DHAKA: Malaysia will consider recruiting Bangladeshi workers again once the economy returns to its old trajectory, as demand for workers in various sectors will surge.
Plantation Industries and Commodities Minister Tan Sri Bernard Dompok said the main reason for the freeze on foreign workers intake was due to the unfavourable economic conditions at home.
“Malaysia, like the rest of the world, experienced (economic) difficulties and growth was not conducive to take more workers. Once our economy is in good condition, we would be able to recruit back, certainly in the plantation sector,” he told the media here Saturday.
As the global economy went into recession from 2008, Malaysia’s economic growth contracted as well, leading to a drop in demand for overseas workers.
In October 2007, the Malaysian cabinet decided to freeze the hiring of Bangladeshi workers.
And last March, Malaysia cancelled the work visas of 55,000 Bangladeshi workers as the domestic labour market cringed under recession.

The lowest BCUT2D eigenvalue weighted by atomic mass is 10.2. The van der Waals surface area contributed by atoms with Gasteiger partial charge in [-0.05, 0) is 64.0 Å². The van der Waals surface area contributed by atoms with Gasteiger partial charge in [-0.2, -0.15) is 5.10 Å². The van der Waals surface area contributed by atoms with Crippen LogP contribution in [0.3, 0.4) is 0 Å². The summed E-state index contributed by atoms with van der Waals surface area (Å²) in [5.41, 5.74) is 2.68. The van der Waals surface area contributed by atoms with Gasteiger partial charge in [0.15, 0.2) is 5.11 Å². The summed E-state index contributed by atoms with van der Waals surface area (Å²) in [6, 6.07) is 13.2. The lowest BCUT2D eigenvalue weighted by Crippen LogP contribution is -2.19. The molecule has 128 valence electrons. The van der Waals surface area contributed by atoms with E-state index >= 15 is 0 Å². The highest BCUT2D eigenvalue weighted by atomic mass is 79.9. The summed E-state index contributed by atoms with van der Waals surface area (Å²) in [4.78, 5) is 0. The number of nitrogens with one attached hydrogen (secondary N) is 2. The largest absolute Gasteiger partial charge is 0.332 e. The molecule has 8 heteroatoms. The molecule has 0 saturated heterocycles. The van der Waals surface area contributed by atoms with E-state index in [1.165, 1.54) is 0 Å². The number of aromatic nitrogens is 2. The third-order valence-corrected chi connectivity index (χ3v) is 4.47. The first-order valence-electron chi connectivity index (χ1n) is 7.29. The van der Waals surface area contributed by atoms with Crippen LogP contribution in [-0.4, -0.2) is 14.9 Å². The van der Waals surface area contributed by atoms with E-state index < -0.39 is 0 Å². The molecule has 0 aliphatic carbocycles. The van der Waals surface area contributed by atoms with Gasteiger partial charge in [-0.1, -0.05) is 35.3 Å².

But the move had irked traditional labour-supplying nations like Bangladesh, which had nearly 400,000 of its nationals working in Malaysia in various sectors ranging from plantation and construction to manufacturing.
The media in Bangladesh had also frequently harped on the issue.
“We have good relations with Bangladesh and Bangladeshi workers are hardworking, we have no problems in hiring them in future,” said Dompok.
There about 1.5 million foreign workers in Malaysia now.
Dompok is in Dhaka for the inaugural Malaysia-Bangladesh Palm Oil Trade Fair and Seminar 2009 (POTs), jointly organised by the Malaysian Palm Oil Council (MPOC) and the Malaysian Palm Oil Board (MPOB). – Bernama
Source: The Star